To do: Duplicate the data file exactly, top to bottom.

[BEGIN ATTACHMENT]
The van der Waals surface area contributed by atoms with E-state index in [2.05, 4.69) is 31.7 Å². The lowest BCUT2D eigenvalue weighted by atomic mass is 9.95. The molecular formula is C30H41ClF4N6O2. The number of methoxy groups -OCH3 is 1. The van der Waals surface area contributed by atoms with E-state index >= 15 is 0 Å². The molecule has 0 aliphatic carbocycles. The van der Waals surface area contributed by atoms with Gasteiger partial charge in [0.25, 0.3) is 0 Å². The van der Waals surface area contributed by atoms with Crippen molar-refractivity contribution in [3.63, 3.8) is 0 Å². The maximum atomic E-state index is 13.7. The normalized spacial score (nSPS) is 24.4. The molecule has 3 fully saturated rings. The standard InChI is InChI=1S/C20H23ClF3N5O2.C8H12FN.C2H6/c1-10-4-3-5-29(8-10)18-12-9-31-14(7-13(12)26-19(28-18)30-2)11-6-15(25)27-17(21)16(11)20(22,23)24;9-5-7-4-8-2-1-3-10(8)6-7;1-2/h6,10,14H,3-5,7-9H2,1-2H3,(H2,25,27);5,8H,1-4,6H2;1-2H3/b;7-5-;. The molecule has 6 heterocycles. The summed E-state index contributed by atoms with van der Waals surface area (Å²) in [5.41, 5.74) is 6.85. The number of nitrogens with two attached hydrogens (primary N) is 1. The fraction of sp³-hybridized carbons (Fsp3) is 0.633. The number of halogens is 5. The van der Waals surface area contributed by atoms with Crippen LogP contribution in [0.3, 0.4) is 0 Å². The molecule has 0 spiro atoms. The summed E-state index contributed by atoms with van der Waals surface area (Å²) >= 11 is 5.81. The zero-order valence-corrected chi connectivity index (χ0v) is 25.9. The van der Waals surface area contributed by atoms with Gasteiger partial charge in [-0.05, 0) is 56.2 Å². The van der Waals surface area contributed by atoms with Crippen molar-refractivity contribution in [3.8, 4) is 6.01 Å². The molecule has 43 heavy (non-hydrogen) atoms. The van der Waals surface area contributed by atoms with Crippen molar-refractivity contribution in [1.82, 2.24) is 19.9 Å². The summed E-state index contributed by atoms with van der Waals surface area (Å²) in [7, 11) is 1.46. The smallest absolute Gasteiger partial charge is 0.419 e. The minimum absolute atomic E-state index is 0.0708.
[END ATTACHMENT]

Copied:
The van der Waals surface area contributed by atoms with E-state index in [2.05, 4.69) is 31.7 Å². The lowest BCUT2D eigenvalue weighted by atomic mass is 9.95. The molecular formula is C30H41ClF4N6O2. The number of methoxy groups -OCH3 is 1. The van der Waals surface area contributed by atoms with E-state index >= 15 is 0 Å². The molecule has 0 aliphatic carbocycles. The van der Waals surface area contributed by atoms with Gasteiger partial charge in [0.25, 0.3) is 0 Å². The van der Waals surface area contributed by atoms with Crippen molar-refractivity contribution in [3.63, 3.8) is 0 Å². The maximum atomic E-state index is 13.7. The normalized spacial score (nSPS) is 24.4. The molecule has 3 fully saturated rings. The standard InChI is InChI=1S/C20H23ClF3N5O2.C8H12FN.C2H6/c1-10-4-3-5-29(8-10)18-12-9-31-14(7-13(12)26-19(28-18)30-2)11-6-15(25)27-17(21)16(11)20(22,23)24;9-5-7-4-8-2-1-3-10(8)6-7;1-2/h6,10,14H,3-5,7-9H2,1-2H3,(H2,25,27);5,8H,1-4,6H2;1-2H3/b;7-5-;. The molecule has 6 heterocycles. The summed E-state index contributed by atoms with van der Waals surface area (Å²) in [5.41, 5.74) is 6.85. The number of nitrogens with two attached hydrogens (primary N) is 1. The fraction of sp³-hybridized carbons (Fsp3) is 0.633. The number of halogens is 5. The van der Waals surface area contributed by atoms with Crippen LogP contribution in [0.3, 0.4) is 0 Å². The molecule has 0 spiro atoms. The summed E-state index contributed by atoms with van der Waals surface area (Å²) >= 11 is 5.81. The zero-order valence-corrected chi connectivity index (χ0v) is 25.9. The van der Waals surface area contributed by atoms with Gasteiger partial charge in [-0.05, 0) is 56.2 Å². The van der Waals surface area contributed by atoms with Crippen molar-refractivity contribution in [3.8, 4) is 6.01 Å². The molecule has 43 heavy (non-hydrogen) atoms. The van der Waals surface area contributed by atoms with Crippen molar-refractivity contribution in [1.82, 2.24) is 19.9 Å². The summed E-state index contributed by atoms with van der Waals surface area (Å²) in [7, 11) is 1.46. The smallest absolute Gasteiger partial charge is 0.419 e. The minimum absolute atomic E-state index is 0.0708.